Lebanese ministers can't decide on salary scales
The Cabinet Wednesday failed to take action on a new set of salary scales for public sector workers, as top leaders said a spate of wage and benefits demands by state employees raised “question marks” about their timing. During a session chaired by President Michel Sleiman at Baabda Palace, the ministers also approved a contract with a Turkish firm to lease two power-generating barges, in a bid to ease the dire electricity situation in the country.
The ministers set a condition that the first payment on the deal would not exceed 22 percent of the total, but the step is not expected to bring relief any time soon because of the time needed to secure the necessary revenues. The relevant ministries were asked to take “all of the necessary measures to secure the implementation of this contract.”
Sleiman said it was unacceptable for teachers’ groups to boycott the correction of end-of-year examinations, “because they are responsible for raising the generations of the future.” Sleiman called it a “no-win situation” for the teachers, who have vowed to not back down unless they are covered by the raise, which was endorsed by the government earlier in the year.
For his part, Prime Minister Najib Mikati said the rise of various wage and benefits protest movements at the same time “raises question marks about what is taking place on the ground.”
Public sector employees and contract workers at Electricite du Liban have also engaged in protests in recent weeks. Ministers decided to task an expanded ministerial committee to study the salary scales issue, and carry out “a detailed discussion of the section related to the education sector, which will receive priority in the committee’s work,” according to a statement issued after the session.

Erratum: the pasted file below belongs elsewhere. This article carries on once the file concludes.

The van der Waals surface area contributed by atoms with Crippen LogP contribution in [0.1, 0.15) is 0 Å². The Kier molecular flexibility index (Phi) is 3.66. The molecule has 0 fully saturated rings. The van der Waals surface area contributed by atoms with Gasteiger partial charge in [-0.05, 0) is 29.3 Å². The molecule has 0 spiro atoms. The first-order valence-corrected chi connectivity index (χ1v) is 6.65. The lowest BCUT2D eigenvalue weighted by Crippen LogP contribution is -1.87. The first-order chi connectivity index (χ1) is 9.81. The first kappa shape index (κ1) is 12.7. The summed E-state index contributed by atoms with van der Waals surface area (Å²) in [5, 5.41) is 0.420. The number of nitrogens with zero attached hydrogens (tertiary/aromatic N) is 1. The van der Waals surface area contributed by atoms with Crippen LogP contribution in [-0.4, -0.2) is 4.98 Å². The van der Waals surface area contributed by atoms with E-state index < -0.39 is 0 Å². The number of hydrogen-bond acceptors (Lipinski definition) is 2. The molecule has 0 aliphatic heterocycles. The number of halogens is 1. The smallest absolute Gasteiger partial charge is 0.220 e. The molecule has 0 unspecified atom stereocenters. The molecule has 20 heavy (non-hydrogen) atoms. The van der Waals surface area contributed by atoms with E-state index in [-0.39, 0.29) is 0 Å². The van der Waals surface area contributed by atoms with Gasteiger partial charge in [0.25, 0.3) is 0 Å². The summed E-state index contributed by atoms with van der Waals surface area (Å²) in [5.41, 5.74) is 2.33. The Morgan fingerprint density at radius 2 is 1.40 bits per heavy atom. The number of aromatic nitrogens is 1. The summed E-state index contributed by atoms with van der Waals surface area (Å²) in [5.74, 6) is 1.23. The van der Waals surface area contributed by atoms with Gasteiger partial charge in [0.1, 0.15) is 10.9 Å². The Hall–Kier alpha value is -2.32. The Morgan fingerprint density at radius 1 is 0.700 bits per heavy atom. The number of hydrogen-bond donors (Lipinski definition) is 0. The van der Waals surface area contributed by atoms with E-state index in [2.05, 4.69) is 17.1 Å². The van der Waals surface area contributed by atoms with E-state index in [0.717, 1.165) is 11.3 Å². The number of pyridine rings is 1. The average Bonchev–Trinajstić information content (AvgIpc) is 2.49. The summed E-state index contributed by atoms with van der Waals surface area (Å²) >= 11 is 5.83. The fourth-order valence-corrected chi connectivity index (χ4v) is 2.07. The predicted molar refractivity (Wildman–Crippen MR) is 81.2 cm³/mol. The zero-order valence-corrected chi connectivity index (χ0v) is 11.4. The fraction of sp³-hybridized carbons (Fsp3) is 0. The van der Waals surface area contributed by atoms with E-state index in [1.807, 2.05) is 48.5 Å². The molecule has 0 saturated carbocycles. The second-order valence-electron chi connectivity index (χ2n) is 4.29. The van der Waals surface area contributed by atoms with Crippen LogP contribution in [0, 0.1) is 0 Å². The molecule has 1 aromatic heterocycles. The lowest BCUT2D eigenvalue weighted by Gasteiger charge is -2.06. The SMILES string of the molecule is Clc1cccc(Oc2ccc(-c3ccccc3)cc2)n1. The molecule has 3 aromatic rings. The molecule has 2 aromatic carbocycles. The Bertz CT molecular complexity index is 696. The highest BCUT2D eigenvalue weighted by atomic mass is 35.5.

Mikati was named to head the committee, which includes the deputy prime minister, Samir Moukbel, and Finance Minister Mohammad Safadi. Safadi, who has been battling health problems of late, was one of four ministers absent from the session.
The first meeting of the committee will take place on Monday at the Grand Serail. The Cabinet is scheduled to convene on July 3 and 4 for a discussion of the 2012 state budget.
In other business, the ministers approved the appointment of Brigadier Mohamamd Toufeili as deputy director-general of State Security, while Sami Saliba, Firas Safieddine and Fadi Fakih were appointed members of the board of directors for the Capital Market. The Cabinet accept the resignation of Fadi Nammad, one of the directors-general at the Public Works Ministry.
Sleiman opened the session by briefing ministers on the results of Monday’s session of National Dialogue, and the formation of a committee to discuss disarming Palestinian groups outside refugee camps, after the step was first approved by a National Dialogue session in 2006. Sleiman said he had begun a dialogue with Palestinian leaders, “in order to solve a number humanitarian, social and security issues.”
The president also discussed this week’s announcement that Mohamed Mursi had won the second round of Egypt’s presidential elections, noting that “the launch of the democratic course would have a positive reflection on Lebanon.” He said recent visits to Lebanon by the foreign ministers of European countries signaled that efforts were under way to prevent Lebanon from being affected by unrest in the region.
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